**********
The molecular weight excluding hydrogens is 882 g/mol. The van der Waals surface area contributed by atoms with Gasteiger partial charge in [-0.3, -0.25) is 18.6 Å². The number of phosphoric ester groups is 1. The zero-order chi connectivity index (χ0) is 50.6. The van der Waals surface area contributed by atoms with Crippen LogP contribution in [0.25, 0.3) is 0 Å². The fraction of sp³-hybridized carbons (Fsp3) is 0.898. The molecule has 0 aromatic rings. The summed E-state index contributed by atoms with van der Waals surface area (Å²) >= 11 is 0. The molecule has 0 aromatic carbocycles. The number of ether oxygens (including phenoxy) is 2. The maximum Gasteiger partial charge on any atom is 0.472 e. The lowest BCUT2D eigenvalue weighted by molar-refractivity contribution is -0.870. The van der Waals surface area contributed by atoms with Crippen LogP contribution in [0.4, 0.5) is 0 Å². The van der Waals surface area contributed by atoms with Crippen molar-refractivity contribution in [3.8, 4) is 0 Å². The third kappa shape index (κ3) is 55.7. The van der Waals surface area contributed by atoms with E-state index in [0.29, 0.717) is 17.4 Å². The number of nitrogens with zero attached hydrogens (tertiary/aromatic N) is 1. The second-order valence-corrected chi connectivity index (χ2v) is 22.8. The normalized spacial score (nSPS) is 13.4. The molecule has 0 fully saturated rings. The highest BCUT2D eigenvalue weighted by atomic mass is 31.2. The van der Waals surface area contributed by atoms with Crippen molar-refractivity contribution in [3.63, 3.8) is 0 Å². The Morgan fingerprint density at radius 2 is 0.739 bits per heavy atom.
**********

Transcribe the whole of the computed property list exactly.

The molecular weight excluding hydrogens is 882 g/mol. The van der Waals surface area contributed by atoms with Gasteiger partial charge in [-0.3, -0.25) is 18.6 Å². The number of phosphoric ester groups is 1. The zero-order chi connectivity index (χ0) is 50.6. The van der Waals surface area contributed by atoms with Crippen LogP contribution in [0.25, 0.3) is 0 Å². The fraction of sp³-hybridized carbons (Fsp3) is 0.898. The molecule has 0 aromatic rings. The summed E-state index contributed by atoms with van der Waals surface area (Å²) >= 11 is 0. The molecule has 0 aromatic carbocycles. The number of ether oxygens (including phenoxy) is 2. The maximum Gasteiger partial charge on any atom is 0.472 e. The lowest BCUT2D eigenvalue weighted by molar-refractivity contribution is -0.870. The van der Waals surface area contributed by atoms with Crippen LogP contribution in [0.4, 0.5) is 0 Å². The van der Waals surface area contributed by atoms with Crippen molar-refractivity contribution in [3.8, 4) is 0 Å². The third kappa shape index (κ3) is 55.7. The van der Waals surface area contributed by atoms with E-state index in [0.29, 0.717) is 17.4 Å². The number of nitrogens with zero attached hydrogens (tertiary/aromatic N) is 1. The second-order valence-corrected chi connectivity index (χ2v) is 22.8. The normalized spacial score (nSPS) is 13.4. The molecule has 0 fully saturated rings. The highest BCUT2D eigenvalue weighted by atomic mass is 31.2. The van der Waals surface area contributed by atoms with Crippen molar-refractivity contribution in [3.63, 3.8) is 0 Å². The Morgan fingerprint density at radius 2 is 0.739 bits per heavy atom.